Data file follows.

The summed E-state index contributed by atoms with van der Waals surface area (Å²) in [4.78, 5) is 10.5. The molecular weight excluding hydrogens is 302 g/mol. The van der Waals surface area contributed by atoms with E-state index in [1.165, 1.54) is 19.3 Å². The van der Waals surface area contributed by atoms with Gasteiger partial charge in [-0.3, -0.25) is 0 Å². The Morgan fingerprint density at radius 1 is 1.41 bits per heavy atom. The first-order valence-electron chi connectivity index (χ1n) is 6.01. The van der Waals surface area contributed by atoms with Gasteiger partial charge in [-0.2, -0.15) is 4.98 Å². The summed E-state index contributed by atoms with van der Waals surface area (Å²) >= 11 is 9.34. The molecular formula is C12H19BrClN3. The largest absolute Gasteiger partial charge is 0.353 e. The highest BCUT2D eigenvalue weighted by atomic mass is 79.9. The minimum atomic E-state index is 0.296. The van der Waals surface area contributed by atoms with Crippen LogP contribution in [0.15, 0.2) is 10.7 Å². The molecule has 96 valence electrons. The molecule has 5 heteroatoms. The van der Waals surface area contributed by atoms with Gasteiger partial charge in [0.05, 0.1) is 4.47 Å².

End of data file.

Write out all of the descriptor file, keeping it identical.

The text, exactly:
The summed E-state index contributed by atoms with van der Waals surface area (Å²) in [4.78, 5) is 10.5. The molecular weight excluding hydrogens is 302 g/mol. The van der Waals surface area contributed by atoms with E-state index in [1.165, 1.54) is 19.3 Å². The van der Waals surface area contributed by atoms with Gasteiger partial charge in [-0.3, -0.25) is 0 Å². The Morgan fingerprint density at radius 1 is 1.41 bits per heavy atom. The first-order valence-electron chi connectivity index (χ1n) is 6.01. The van der Waals surface area contributed by atoms with Gasteiger partial charge in [-0.2, -0.15) is 4.98 Å². The summed E-state index contributed by atoms with van der Waals surface area (Å²) >= 11 is 9.34. The molecular formula is C12H19BrClN3. The largest absolute Gasteiger partial charge is 0.353 e. The highest BCUT2D eigenvalue weighted by atomic mass is 79.9. The minimum atomic E-state index is 0.296. The van der Waals surface area contributed by atoms with Crippen LogP contribution in [0.15, 0.2) is 10.7 Å². The molecule has 96 valence electrons. The molecule has 5 heteroatoms. The van der Waals surface area contributed by atoms with Gasteiger partial charge in [0.05, 0.1) is 4.47 Å².